Considerably more explanation is needed, however, about continuous change. Initial descriptions of this newer approach to change suggest that learning by doing requires a supportive infrastructure, in which an organization's leadership, culture, and information system need to mutually support and reinforce the learning process. Specifically, leadership needs to provide a clear valued direction for change, criteria for assessing progress, and rewards for learning and improvement.
Cultural values and norms need to support open and frank discussion of how changes are being implemented and what can be learned from both failures and successes. These preliminary suggestions are based mainly on ethnographic observations from researchers who were actively engaged with organization members in continuous change cf.
Managing Change And Stress
A next step is to conduct more rigorous studies of continuous change, including quantitative measures of organization learning and its effects over reasonable periods of time. Along with episodic change, planned change is fundamental to OD's identity and practice. It is intentional and rational, a process that is formally initiated, designed, and implemented to achieve expected results.
Recently, a more processual approach to change has emerged called emergent change cf. It views organization change as ongoing, unpredictable, and influenced as much by daily evolving work events as by rational planning. So far, planned and emergent change have been treated as separate and often conflicting approaches to organization improvement.
Limited consideration has been given to how they might interrelate to provide a more comprehensive change perspective. A step in this direction is to clarify the premises underlying planned and emergent change and to explore how they might provide complimentary perspectives on organization change. Planned change is an integral part of OD. It is deliberately designed and managed and presumes that practitioners have sufficient foresight and control over the change process to plan and execute it effectively cf.
Planned change is widely accepted and generally taken for granted in OD, which makes it difficult for the field to consider alternative forms of organizational change. Yet emergent change is ubiquitous in organizations and can impact whether planned change is successful cf. Weick, It includes all the innumerable daily activities that organization members do to respond to emergent problems and opportunities. These ongoing adaptations and modifications are not formal or explicitly planned ahead of time but arise in response to changing conditions.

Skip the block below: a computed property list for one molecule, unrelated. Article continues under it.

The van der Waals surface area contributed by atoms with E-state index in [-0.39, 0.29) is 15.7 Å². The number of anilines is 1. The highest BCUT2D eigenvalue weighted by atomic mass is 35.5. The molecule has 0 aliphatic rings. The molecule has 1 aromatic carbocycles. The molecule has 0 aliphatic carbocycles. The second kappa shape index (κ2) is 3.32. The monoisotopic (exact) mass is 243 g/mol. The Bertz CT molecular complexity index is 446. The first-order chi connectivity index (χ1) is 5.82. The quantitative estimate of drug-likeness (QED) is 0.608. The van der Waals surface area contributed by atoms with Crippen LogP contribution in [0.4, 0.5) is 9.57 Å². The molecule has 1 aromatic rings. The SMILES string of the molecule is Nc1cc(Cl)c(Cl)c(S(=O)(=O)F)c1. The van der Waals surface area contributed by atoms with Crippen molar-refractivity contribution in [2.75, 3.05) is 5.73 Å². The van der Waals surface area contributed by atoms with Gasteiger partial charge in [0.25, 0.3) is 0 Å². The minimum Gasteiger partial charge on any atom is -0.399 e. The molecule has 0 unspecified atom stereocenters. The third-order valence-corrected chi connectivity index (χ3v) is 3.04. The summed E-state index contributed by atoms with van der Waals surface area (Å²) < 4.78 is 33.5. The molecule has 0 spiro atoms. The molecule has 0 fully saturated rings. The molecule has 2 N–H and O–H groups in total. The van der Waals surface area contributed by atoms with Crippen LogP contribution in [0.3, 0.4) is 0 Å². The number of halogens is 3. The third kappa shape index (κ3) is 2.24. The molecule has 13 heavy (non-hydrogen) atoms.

Although emergent change may consist of many small, independent alterations, they can accumulate and interact with each other over time to produce larger, more fundamental organization changes, such as when a series of small modifications in work methods leads to an entirely new approach to performing work. Because emergent change is ongoing and represents an informal approach to continuous change, it can help organizations adapt to changing environments. Both planned and emergent change have been criticized on several counts cf. Planned change can be too slow and formulaic to keep pace with the rapidly changing environments faced by many organizations today.
In these situations, to be systematically late is to be systematically wrong. Planned change requires a high level of understanding and control of the organization and its context that many organization members may not possess. This can make changes difficult if not impossible to implement, which can contribute to conflict and distrust among members. On the other side, emergent changes can be too small, disparate, and diffuse to accumulate into more basic changes, which can limit their effect on organization performance.
Emergent changes may be constrained by the organization's technology, culture, and standard operating practices, making it difficult to implement and learn from them. These two approaches to organization change can be difficult to reconcile conceptually and in practice. This makes them highly resistant to change and relatively closed to alternative viewpoints. A potential way to bridge the gap between planned and emergent change is to exploit their differences by applying them to different yet complementary aspects of the change process.
Emergent change is informal and localized. Naturally, this joint application raises a host of thorny issues that need further inquiry and practical consideration. For example, should the two approaches be used sequentially or in tandem with each other? How do organizations buffer or protect emergent change processes from formal organizational arrangements, such as culture, structure, and human resource practices, which can intrude on them and render them ineffective? How are localized emergent changes transformed into formal practices that can be used elsewhere in the organization?